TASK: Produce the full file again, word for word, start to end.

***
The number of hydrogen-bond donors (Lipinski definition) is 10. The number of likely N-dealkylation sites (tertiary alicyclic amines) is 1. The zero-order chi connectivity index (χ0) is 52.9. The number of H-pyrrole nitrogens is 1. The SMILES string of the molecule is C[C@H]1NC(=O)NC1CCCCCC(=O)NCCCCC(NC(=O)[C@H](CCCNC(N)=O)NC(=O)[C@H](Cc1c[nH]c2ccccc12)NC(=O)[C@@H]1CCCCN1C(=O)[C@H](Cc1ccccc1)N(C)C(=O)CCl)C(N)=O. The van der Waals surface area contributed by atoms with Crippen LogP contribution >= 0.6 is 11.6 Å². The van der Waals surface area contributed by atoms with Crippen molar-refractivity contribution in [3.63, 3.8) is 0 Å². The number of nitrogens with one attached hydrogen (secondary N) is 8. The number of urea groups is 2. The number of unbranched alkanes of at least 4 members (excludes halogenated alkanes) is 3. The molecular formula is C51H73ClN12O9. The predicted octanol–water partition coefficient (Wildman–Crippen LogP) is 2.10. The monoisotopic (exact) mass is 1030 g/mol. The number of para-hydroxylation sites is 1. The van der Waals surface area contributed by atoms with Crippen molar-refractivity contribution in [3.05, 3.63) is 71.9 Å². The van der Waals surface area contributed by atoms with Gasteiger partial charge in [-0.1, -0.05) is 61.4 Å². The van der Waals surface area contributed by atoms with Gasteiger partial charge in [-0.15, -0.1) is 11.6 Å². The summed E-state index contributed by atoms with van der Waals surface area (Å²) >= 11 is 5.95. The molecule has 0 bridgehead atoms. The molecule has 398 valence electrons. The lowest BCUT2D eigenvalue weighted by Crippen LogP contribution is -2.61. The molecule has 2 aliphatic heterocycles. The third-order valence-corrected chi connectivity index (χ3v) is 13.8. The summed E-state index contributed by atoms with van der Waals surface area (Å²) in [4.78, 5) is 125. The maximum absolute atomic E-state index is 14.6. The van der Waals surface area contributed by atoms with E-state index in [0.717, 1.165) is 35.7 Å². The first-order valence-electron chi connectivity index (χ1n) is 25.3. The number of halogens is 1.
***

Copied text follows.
The number of hydrogen-bond donors (Lipinski definition) is 10. The number of likely N-dealkylation sites (tertiary alicyclic amines) is 1. The zero-order chi connectivity index (χ0) is 52.9. The number of H-pyrrole nitrogens is 1. The SMILES string of the molecule is C[C@H]1NC(=O)NC1CCCCCC(=O)NCCCCC(NC(=O)[C@H](CCCNC(N)=O)NC(=O)[C@H](Cc1c[nH]c2ccccc12)NC(=O)[C@@H]1CCCCN1C(=O)[C@H](Cc1ccccc1)N(C)C(=O)CCl)C(N)=O. The van der Waals surface area contributed by atoms with Crippen LogP contribution >= 0.6 is 11.6 Å². The van der Waals surface area contributed by atoms with Crippen molar-refractivity contribution in [3.63, 3.8) is 0 Å². The number of nitrogens with one attached hydrogen (secondary N) is 8. The number of urea groups is 2. The number of unbranched alkanes of at least 4 members (excludes halogenated alkanes) is 3. The molecular formula is C51H73ClN12O9. The predicted octanol–water partition coefficient (Wildman–Crippen LogP) is 2.10. The monoisotopic (exact) mass is 1030 g/mol. The number of para-hydroxylation sites is 1. The van der Waals surface area contributed by atoms with Crippen molar-refractivity contribution in [3.05, 3.63) is 71.9 Å². The van der Waals surface area contributed by atoms with Gasteiger partial charge in [-0.1, -0.05) is 61.4 Å². The van der Waals surface area contributed by atoms with Gasteiger partial charge in [-0.15, -0.1) is 11.6 Å². The summed E-state index contributed by atoms with van der Waals surface area (Å²) >= 11 is 5.95. The molecule has 0 bridgehead atoms. The molecule has 398 valence electrons. The lowest BCUT2D eigenvalue weighted by Crippen LogP contribution is -2.61. The molecule has 2 aliphatic heterocycles. The third-order valence-corrected chi connectivity index (χ3v) is 13.8. The summed E-state index contributed by atoms with van der Waals surface area (Å²) in [4.78, 5) is 125. The maximum absolute atomic E-state index is 14.6. The van der Waals surface area contributed by atoms with E-state index in [0.717, 1.165) is 35.7 Å². The first-order valence-electron chi connectivity index (χ1n) is 25.3. The number of halogens is 1.